Daratumumab monotherapy can be used whether or not people have had a stem cell transplant. The Cancer Drugs Fund clinical lead explained that, following the publication of NICE's technology appraisal guidance on isatuximab with pomalidomide and dexamethasone for treating relapsed and refractory multiple myeloma, the use of fourth-line daratumumab monotherapy has decreased, but there is an important cohort of people still receiving this treatment. The recent NICE technology appraisal guidance on daratumumab plus bortezomib plus thalidomide and dexamethasone as first-line treatment when a stem cell transplant is suitable may further decrease the need for fourth-line daratumumab. The committee understood that the multiple myeloma pathway is rapidly evolving.
After 3 previous lines of treatment, pomalidomide plus dexamethasone is the only relevant comparator
3.3 The committee recalled that treatments recommended in the Cancer Drugs Fund (see section 3.2) are not considered to be comparators because they are not available in routine practice. NICE guidance recommends both pomalidomide plus dexamethasone and panobinostat plus bortezomib and dexamethasone after 3 previous lines of treatment for multiple myeloma. NICE's final scope for this appraisal lists these as the comparators. The company did provide analyses for both comparators to comply with the scope, but stated that it did not consider panobinostat plus bortezomib and dexamethasone to be a relevant comparator. It explained that this was because of toxic adverse effects and the lack of perceived efficacy noted by clinicians it consulted, which means it is usually used after 4 previous lines of treatment. The ERG's clinical advisers agreed with the company's position. The clinical expert at the meeting explained that daratumumab monotherapy or pomalidomide plus dexamethasone are the most commonly used options after 3 previous lines of treatment. They stated that panobinostat plus bortezomib and dexamethasone is rarely used after 3 previous lines of treatment because of toxicity and perceived poor clinical efficacy. The Cancer Drugs Fund clinical lead explained that clinicians can now offer bortezomib without having to use it with panobinostat, and that few clinicians offer panobinostat plus bortezomib and dexamethasone after 3 previous lines of treatment. The committee concluded that after 3 previous lines of treatment, pomalidomide plus dexamethasone is the only relevant comparator.
3.4 The key clinical study was MMY2002, a completed phase‑2 study investigating different doses of daratumumab (n=106). It included people with relapsed and refractory multiple myeloma who had had at least 3 previous lines of treatment (including proteasome inhibitors and immunomodulators) or whose condition was refractory to both a proteasome inhibitor and an immunomodulator. There was no comparator. The primary outcome was overall response rate. Overall survival and progression-free survival were among the secondary outcomes. In the original appraisal, people in MMY2002 had been followed up for a median of 20.7 months. At the time, median progression-free survival was 3.7 months (95% confidence interval [CI] 2.8 to 4.6) and median overall survival was 18.6 months (95% CI 13.7 to not reached). Since the original appraisal, people in MMY2002 have been followed up for a median of 36.7 months. The company considers the updated progression-free survival and overall survival data to be confidential, so it cannot be reported here. The committee concluded that the longer follow-up data was similar to that which it had seen previously, but that it would prefer to see head-to-head evidence for decision making.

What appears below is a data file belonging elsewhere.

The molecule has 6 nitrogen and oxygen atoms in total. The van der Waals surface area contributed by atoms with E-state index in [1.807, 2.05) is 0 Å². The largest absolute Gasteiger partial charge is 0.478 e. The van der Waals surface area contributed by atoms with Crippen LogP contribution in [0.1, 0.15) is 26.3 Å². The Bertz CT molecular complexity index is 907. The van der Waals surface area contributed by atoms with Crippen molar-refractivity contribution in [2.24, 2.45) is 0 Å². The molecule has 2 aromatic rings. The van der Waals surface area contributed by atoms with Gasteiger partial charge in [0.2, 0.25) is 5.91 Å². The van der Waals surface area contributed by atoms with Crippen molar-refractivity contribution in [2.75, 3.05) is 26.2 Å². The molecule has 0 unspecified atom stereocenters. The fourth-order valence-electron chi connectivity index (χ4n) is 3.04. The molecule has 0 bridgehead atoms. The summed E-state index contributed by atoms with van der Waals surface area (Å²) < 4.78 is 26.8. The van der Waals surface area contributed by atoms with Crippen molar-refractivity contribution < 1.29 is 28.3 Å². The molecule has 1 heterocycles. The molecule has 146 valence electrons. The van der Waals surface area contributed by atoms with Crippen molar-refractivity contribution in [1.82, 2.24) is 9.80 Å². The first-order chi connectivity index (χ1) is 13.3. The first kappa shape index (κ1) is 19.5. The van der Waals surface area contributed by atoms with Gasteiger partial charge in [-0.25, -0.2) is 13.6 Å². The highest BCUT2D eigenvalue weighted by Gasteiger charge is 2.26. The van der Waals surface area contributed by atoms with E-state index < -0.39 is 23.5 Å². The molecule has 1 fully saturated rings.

3.5 Through the Cancer Drugs Fund, SACT data was collected from people having fourth-line daratumumab monotherapy for multiple myeloma. Between 17 January 2018 and 16 November 2020, 2,301 people had daratumumab, with a median age of 71 years. Most people had an Eastern Cooperative Oncology Group (ECOG) performance score of 0 (20%) or 1 (41%). Less than half of people had previously had a stem cell transplant (44%). Compared with participants in MMY2002, people were older, and lower proportions had an ECOG score of 0, had a previous stem cell transplant, and went on to have subsequent therapy. People in MMY2002 were able to receive carfilzomib as a subsequent therapy, which did not reflect UK clinical practice or the SACT dataset. The committee considered that the SACT dataset provided useful information and represented people who would receive daratumumab in NHS clinical practice. The committee discussed the results from MMY2002 and the SACT dataset and concluded that they were similar, with any differences explained by the characteristics of the participants and subsequent therapies received.
3.6 To compare daratumumab with pomalidomide plus dexamethasone and with panobinostat plus bortezomib and dexamethasone in the absence of a common comparator (an 'anchor'), the company presented 'unanchored' matching-adjusted indirect comparisons (MAICs). Specifically, it adjusted individual patient-level characteristics in the MMY2002 population to match the published study-level summary characteristics of patients in the comparator trials (1 of 2 arms of the MM‑003 trial for pomalidomide plus dexamethasone, and the single-arm trial PANORAMA‑2 for panobinostat plus bortezomib and dexamethasone).